Robust norms for neuropsychological tests of verbal episodic memory in Australian women.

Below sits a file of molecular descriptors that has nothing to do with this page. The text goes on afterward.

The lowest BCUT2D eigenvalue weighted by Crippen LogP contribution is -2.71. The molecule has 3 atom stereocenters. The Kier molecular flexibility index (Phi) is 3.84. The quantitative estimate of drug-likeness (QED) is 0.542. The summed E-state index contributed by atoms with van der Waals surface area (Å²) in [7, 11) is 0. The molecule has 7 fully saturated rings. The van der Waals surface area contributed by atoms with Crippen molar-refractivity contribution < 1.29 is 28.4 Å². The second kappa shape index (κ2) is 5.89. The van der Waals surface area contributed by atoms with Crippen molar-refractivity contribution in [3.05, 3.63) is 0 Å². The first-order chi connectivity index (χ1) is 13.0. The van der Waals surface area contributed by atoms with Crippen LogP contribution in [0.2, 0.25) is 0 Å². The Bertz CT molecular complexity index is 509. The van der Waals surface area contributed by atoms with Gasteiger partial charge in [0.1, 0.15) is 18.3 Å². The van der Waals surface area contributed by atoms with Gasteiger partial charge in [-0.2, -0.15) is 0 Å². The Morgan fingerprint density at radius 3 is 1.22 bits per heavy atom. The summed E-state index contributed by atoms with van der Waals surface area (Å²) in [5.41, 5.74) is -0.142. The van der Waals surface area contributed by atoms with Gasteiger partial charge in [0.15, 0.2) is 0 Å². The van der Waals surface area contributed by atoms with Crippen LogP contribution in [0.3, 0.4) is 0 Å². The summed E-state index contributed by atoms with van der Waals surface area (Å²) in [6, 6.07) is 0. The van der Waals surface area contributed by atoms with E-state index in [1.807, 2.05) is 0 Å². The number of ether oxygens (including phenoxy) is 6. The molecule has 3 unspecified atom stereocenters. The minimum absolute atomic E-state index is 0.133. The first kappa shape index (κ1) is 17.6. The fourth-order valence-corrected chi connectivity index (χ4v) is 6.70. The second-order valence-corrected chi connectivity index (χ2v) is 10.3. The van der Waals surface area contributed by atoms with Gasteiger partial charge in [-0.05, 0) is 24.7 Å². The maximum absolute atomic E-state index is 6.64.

Objective: Robust norms for neuropsychological tests may offer superior clinical utility to conventional norms, in their ability to distinguish normal cognitive aging from prodromal dementia. However, the availability of robust norms from midlife, where cognitive changes in those at risk of disease may arise, is limited. This study presents demographically stratified robust norms for tests of verbal memory in Australian women. Method: Participants were from the population-based Women’s Healthy Ageing Project. Baseline (1999 to 2002; n = 368; age range = 53—67years) and follow-up (2012 to 2014; n = 291; age range = 65—80years) measures of word-list and story recall were administered at least 10 years apart. Four samples were identified: conventional (derived from a cross-sectional sample), robust (derived from a longitudinal sample), mild cognitive impairment (MCI) or Alzheimer’s disease (AD), and lost to follow-up. Area under the curve (AUC) values were generated to assess the diagnostic ability of conventional and robust norms using 1 standard deviation and 1.5 standard deviation cut-offs. Results: There were differences between conventional Australian and American normative data for the Consortium to Establish a Registry for Alzheimer’s Disease word-list recall. Individuals who declined to MCI/AD over the follow-up displayed poorer performance at baseline, however no differences in classification ability of robust (AUC range .54 to.64) and conventional (AUC range .51 to .65) norms were observed. Conclusion: Neuropsychological performance in midlife predicted clinical cognitive decline 1 decade later, but conventional and robust norms was similarly predictive of conversion to disease in this cohort. The use of country-specific, representative conventional norms remains a valuable tool for neuropsychologists to assess cognitive performance throughout midlife. (PsycINFO Database Record (c) 2019 APA, all rights reserved)